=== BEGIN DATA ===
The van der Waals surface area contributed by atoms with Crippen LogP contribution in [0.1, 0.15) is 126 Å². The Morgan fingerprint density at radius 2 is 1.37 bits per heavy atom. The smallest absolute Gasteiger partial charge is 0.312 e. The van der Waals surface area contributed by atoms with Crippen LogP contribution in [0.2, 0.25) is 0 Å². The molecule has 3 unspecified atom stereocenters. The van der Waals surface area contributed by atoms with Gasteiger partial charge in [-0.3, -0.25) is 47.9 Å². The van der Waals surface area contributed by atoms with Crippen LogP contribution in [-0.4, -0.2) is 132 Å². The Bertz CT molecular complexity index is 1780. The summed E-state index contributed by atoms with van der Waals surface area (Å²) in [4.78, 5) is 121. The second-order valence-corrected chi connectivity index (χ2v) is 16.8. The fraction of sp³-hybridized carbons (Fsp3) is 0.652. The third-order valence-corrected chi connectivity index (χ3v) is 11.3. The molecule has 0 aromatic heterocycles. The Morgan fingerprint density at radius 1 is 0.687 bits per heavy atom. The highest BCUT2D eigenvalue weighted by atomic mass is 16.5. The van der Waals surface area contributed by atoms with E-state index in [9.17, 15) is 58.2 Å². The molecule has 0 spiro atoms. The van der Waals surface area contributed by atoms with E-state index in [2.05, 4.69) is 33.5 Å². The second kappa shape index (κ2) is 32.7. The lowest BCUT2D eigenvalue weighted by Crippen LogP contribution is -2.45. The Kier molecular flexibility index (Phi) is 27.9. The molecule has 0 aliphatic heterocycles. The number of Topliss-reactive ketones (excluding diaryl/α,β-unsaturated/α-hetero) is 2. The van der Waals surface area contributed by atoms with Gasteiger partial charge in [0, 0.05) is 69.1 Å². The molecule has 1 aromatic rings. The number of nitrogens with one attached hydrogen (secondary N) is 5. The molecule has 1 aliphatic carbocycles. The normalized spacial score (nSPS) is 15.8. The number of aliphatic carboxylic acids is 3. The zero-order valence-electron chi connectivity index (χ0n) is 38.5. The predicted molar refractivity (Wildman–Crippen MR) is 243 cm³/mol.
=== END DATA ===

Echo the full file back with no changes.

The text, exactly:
The van der Waals surface area contributed by atoms with Crippen LogP contribution in [0.1, 0.15) is 126 Å². The Morgan fingerprint density at radius 2 is 1.37 bits per heavy atom. The smallest absolute Gasteiger partial charge is 0.312 e. The van der Waals surface area contributed by atoms with Crippen LogP contribution in [0.2, 0.25) is 0 Å². The molecule has 3 unspecified atom stereocenters. The van der Waals surface area contributed by atoms with Gasteiger partial charge in [-0.3, -0.25) is 47.9 Å². The van der Waals surface area contributed by atoms with Crippen LogP contribution in [-0.4, -0.2) is 132 Å². The Bertz CT molecular complexity index is 1780. The summed E-state index contributed by atoms with van der Waals surface area (Å²) in [4.78, 5) is 121. The second-order valence-corrected chi connectivity index (χ2v) is 16.8. The fraction of sp³-hybridized carbons (Fsp3) is 0.652. The third-order valence-corrected chi connectivity index (χ3v) is 11.3. The molecule has 0 aromatic heterocycles. The Morgan fingerprint density at radius 1 is 0.687 bits per heavy atom. The highest BCUT2D eigenvalue weighted by atomic mass is 16.5. The van der Waals surface area contributed by atoms with E-state index in [9.17, 15) is 58.2 Å². The molecule has 0 spiro atoms. The van der Waals surface area contributed by atoms with E-state index in [2.05, 4.69) is 33.5 Å². The second kappa shape index (κ2) is 32.7. The lowest BCUT2D eigenvalue weighted by Crippen LogP contribution is -2.45. The Kier molecular flexibility index (Phi) is 27.9. The molecule has 0 aliphatic heterocycles. The number of Topliss-reactive ketones (excluding diaryl/α,β-unsaturated/α-hetero) is 2. The van der Waals surface area contributed by atoms with Gasteiger partial charge in [0, 0.05) is 69.1 Å². The molecule has 1 aromatic rings. The number of nitrogens with one attached hydrogen (secondary N) is 5. The molecule has 1 aliphatic carbocycles. The normalized spacial score (nSPS) is 15.8. The number of aliphatic carboxylic acids is 3. The zero-order valence-electron chi connectivity index (χ0n) is 38.5. The predicted molar refractivity (Wildman–Crippen MR) is 243 cm³/mol.